Filling in the Blanks
Lesson 1 of 11
Objective: SWBAT analyze information text to determine similarities and differences between two topics.
Purpose of this lesson is to provide background knowledge about Ancient Greece for future lessons. I want to integrate content across the curriculum to provide a rich experience for my students. We will be starting our next unit and using Ancient Greece as our content to start with, but Language Arts skills will be taught. In order to do this, I need to prepare my students with some background information.
I will begin by having students look at a Map and ask them to tell me what they notice about the city-state of Athens. Where it is located? What do they think this would mean for the people? By having them analyze the map and draw conclusions with the image, it provides them some scaffolding to do those same things with text later in the lessons to come.
Then, I will have them do the same for Sparta. I want the students to gain an understanding for the vast differences in geography that these two city-states faced. Also, I will ask the students to describe the geography of Ancient Greece. Were there mountains? Coasts? Lakes? Rivers? Plains? Use the map/picture to make inferences. This will be key when they are making claims and needing evidence to support their claims.
I will display the map/picture and ask these questions aloud to start our conversation.
Students will have plenty to contribute to this conversation because of the fact they are learning about Ancient Greece in Social Studies. This will help them fill in those blanks they will need in a later lesson.
I will go through a few slides on the power point that highlight some of the major differences in Athens and Sparta. Because those two city-states will play a key role in the following lesson, it is important to provide the students with the background knowledge on these two city-states.
I do want to review more specifically on Athens and Sparta. I will pass out the reading handout and have the students read it quietly to themselves first. I will prompt them to underline the key details they feel are important to know about each city-state. I will suggest to underline details about government, lifestyle, treatment of people, economy, etc.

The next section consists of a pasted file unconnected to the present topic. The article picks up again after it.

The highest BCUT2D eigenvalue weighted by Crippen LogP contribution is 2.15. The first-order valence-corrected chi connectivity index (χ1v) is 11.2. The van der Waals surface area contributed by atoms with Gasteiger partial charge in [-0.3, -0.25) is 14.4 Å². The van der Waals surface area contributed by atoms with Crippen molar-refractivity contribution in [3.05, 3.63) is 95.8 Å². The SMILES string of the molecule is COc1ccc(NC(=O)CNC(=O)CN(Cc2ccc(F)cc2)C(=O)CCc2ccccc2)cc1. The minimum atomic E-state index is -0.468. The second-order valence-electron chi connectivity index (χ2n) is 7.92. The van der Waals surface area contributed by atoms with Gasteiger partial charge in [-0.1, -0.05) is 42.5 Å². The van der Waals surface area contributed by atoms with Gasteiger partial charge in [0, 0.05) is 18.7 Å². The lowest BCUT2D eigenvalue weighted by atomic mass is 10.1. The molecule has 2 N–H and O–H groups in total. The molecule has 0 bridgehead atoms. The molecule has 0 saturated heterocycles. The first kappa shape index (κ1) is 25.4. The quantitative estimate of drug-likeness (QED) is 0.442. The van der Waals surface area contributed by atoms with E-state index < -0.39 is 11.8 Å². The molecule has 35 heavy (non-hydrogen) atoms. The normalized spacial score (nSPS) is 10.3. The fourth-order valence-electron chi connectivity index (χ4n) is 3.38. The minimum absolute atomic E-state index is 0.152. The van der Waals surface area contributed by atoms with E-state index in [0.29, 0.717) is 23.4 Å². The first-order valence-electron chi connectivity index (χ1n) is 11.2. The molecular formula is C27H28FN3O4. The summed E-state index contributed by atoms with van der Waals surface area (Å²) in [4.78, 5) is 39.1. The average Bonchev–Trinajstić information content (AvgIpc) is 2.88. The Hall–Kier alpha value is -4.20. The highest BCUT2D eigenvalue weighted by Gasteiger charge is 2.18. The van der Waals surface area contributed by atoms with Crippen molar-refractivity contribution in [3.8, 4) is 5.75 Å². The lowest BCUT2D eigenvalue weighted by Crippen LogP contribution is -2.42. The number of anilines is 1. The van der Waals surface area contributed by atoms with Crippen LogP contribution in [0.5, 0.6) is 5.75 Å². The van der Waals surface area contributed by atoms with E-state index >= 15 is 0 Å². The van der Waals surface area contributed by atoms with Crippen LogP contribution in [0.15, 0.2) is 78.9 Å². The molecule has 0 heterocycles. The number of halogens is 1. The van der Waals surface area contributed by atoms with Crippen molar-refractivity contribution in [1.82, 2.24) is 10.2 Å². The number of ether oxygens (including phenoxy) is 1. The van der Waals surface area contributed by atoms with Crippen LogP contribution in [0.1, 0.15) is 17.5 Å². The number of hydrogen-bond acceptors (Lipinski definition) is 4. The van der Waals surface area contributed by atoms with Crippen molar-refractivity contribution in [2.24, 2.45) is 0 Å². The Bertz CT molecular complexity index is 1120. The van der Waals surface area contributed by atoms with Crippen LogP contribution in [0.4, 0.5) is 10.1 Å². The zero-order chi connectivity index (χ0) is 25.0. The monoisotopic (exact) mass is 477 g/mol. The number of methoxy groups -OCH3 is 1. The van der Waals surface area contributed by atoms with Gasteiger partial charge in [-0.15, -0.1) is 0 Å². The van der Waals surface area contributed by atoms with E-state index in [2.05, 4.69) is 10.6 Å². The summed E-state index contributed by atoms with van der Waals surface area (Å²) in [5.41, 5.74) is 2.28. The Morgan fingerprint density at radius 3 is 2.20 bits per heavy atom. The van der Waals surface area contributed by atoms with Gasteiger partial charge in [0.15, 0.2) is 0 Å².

I will give them about 10 minutes to read and underline Athens. Then, we will read it together and discuss what is important to underline. Next, we will use our notes to answer the questions that follow.
I will repeat that with Sparta. The students will first read about Sparta on their own, making annotations. One time I give them, is to look for details that will tell us about the city-state's government, economy, and their life style. I find that this really helps them sort through the more complex text.
Then, we will read it together again, discussing what is important. I will model the underlining and take volunteers to demonstrate their own annotations by displaying the text onto the board using the power point.
Finally, we will answer the questions on Sparta.
Next, I want the students to really use the text to gain an understanding for the similarities and differences between Athens and Sparta.
I will have the students work in their groups to complete the Blank Venn Diagram that displays their understanding of the similarities and differences between Athens and Sparta.
I will first give them the handout and have them work to brainstorm on the handout. Then, once I conference with them and have checked their Venn Diagram, they can transfer it to the poster paper. I will give them about 20 minutes to complete this activity.
While they are working, I will be monitoring the classroom and checking for understanding.
To help process the information we learned today and to help prepare them for tomorrow's lesson, I will have the students think about what city-state they think they would want to belong to and why.
This will help them begin the process of developing claims and providing evidence to support their claims.
I will have the students write their reflections down on the Closure Slip